The technique involves the daily practice of sessions that last around 15 minutes, usually in the morning, at lunch time, and in the evening. During each session, the practitioner will repeat a set of visualisations that induce a state of relaxation. Each session can be practiced in a position chosen amongst a set of recommended postures (e.g. lying down, sitting meditation, sitting like a rag doll, etc.).
Schultz emphasized parallels to techniques in yoga and meditation. However, unlike some forms of yoga and meditation, autogenic training is devoid of any mysticism. It is a method for influencing one's autonomic nervous system.
Example of an autogenic training session [change]
- sit in the meditative posture and scan the body
- "my left arm is heavy and warm" (repeat 3 times)
- "my arms and legs are heavy and warm" (repeat 3 times)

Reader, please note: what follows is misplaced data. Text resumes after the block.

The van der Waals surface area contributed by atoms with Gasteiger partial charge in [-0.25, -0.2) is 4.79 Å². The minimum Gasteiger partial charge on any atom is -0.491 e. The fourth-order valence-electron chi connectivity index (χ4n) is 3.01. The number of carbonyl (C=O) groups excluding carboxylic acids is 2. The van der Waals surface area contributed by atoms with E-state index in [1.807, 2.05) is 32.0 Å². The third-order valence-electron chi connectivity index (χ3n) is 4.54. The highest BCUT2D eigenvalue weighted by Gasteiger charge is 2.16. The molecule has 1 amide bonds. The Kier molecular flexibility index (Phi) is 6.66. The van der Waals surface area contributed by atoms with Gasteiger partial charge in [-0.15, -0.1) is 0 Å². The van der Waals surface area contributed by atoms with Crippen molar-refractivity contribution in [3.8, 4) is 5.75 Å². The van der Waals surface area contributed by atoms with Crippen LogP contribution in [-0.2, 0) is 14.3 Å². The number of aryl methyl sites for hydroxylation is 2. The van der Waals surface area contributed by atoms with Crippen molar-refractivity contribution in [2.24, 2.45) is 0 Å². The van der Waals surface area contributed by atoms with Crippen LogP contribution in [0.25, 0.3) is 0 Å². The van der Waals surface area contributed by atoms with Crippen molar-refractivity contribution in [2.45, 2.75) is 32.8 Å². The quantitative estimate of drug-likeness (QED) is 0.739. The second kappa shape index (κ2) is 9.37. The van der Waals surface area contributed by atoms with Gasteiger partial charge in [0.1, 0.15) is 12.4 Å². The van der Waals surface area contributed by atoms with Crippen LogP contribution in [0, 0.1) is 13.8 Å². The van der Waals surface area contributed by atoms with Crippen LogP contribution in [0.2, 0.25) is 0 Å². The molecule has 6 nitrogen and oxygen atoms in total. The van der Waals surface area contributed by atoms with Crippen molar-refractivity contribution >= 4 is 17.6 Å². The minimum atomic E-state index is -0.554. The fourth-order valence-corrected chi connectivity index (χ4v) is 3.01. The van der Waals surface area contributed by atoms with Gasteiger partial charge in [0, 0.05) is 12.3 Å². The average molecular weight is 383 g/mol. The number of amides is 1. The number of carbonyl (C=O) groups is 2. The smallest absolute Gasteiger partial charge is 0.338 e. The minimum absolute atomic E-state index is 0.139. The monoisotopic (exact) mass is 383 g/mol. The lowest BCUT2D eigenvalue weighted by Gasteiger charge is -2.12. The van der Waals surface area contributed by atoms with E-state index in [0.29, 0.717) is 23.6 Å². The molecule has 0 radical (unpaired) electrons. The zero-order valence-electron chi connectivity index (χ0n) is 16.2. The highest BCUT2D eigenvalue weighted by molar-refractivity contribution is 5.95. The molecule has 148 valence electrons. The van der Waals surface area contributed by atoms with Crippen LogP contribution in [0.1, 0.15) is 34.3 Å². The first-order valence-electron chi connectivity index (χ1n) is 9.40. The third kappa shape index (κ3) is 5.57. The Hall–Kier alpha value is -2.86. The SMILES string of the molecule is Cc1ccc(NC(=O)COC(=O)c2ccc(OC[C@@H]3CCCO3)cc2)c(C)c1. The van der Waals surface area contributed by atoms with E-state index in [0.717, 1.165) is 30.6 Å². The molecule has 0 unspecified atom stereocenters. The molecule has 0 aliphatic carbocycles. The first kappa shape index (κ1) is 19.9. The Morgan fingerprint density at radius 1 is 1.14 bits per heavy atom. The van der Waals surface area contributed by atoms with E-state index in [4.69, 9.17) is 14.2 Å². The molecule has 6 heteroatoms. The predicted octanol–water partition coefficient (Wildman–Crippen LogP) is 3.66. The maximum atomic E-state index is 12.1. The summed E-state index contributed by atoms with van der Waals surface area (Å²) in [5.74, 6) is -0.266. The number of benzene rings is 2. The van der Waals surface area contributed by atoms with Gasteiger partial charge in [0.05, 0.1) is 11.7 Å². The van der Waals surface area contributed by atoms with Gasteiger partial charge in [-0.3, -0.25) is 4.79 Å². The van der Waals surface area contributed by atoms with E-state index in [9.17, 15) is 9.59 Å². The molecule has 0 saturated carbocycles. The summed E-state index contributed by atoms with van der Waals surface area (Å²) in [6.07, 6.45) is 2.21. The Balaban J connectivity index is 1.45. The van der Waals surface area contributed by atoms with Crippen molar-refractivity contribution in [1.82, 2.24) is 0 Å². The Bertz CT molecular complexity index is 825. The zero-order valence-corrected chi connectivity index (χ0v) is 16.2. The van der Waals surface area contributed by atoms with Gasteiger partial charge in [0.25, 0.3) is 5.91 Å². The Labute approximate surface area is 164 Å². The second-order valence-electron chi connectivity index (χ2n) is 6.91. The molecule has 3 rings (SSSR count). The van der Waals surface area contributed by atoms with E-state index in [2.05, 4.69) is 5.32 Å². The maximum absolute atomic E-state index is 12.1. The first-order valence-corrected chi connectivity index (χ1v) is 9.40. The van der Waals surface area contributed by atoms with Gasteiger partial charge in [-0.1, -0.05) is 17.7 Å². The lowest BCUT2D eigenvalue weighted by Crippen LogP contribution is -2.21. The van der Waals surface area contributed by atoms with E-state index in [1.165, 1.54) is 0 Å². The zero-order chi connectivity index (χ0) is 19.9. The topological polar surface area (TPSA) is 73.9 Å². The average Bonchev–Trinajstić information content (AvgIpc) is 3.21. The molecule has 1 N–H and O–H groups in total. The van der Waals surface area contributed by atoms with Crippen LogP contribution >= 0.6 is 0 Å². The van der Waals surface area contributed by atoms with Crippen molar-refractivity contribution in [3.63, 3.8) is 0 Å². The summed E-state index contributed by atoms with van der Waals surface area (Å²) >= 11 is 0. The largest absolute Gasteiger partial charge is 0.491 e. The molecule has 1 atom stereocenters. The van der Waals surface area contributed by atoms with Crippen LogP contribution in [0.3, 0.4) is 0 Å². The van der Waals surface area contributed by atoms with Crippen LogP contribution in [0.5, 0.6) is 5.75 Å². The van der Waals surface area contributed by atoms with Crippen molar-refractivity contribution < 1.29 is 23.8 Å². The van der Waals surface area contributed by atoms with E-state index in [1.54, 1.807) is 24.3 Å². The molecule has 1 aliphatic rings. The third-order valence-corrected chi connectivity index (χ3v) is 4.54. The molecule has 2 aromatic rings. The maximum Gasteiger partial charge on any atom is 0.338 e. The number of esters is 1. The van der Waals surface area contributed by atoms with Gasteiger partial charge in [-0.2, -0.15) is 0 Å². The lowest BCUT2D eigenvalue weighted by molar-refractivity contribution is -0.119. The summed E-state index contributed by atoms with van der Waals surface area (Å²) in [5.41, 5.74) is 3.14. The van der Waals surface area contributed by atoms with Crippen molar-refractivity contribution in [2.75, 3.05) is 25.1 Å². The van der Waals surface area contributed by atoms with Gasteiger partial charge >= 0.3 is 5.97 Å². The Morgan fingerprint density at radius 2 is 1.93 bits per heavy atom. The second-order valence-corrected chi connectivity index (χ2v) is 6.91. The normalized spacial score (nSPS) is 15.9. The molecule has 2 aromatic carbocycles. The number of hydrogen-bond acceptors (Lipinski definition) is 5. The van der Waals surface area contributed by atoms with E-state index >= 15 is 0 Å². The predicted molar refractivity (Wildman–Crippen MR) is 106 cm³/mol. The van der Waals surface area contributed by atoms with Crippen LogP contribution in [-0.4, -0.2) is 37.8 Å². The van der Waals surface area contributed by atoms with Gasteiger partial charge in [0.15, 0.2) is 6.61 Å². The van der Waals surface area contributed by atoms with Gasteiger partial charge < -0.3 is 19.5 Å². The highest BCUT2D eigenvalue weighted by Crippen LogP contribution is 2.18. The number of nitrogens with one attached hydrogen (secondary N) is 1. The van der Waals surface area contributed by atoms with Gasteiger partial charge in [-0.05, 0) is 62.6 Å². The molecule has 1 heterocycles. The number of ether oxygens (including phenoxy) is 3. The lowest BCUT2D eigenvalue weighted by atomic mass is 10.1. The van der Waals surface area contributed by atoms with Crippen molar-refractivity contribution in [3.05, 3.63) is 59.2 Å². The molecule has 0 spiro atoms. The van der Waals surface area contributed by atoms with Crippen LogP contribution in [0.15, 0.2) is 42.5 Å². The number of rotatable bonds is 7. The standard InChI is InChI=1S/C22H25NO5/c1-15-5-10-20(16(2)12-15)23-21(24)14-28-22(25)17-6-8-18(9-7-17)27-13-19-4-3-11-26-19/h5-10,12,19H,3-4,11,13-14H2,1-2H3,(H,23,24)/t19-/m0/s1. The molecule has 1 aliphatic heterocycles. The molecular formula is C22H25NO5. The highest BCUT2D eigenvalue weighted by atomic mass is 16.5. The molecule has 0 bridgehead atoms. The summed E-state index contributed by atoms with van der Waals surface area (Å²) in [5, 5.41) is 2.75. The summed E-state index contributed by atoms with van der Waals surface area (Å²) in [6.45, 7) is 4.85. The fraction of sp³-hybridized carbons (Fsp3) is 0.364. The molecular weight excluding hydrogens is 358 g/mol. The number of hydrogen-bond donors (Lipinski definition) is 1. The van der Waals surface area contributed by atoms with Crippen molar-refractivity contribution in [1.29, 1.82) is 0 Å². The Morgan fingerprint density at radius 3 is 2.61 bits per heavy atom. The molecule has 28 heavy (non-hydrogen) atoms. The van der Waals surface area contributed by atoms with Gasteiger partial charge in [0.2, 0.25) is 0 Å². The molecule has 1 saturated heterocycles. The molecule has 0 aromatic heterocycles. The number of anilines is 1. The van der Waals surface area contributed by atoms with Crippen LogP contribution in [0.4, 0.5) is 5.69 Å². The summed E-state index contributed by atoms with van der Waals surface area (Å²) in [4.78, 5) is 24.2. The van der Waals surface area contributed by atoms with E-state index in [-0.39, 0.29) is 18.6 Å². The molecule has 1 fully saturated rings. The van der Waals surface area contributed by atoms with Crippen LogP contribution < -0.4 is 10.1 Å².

- "my heartbeat is calm and regular" (repeat 3 times)
- "my solar plexus is warm" (repeat 3 times)
- finish part one by cancelling
- start part two by repeating from steps 2 to cancelling
- part three repeat steps 2 to cancelling
Autogenic Training is counter-indicated, or needs to be adapted, for a series of conditions including: heart problems such as myocardial infarction, diabetes, psychotic conditions such as schizophrenia, glaucoma, alcohol or drug abuse, epilepsy.
- Bird, Jane; Christine Pinch (2002). Autogenic Therapy - Self-help for Mind and Body. Newleaf (Gill & Macmillan). ISBN 978-0717134229.
- Luthe Dr W & Schultz Dr JH, "Autogenic Therapy", first published by Grune and Stratton, Inc., New York, (1969). Republished in (2001) by The British Autogenic Society.
- In six volumes.
- Vol. 1 Autogenic Methods
- Vol. 2 Medical Applications
- Vol. 3 Applications in Psychotherapy
- Vol. 4 Research and Theory
- Vol. 5 Dynamics of Autogenic Neutralisation
- Vol. 6 Treatment with Autogenic Neutralisation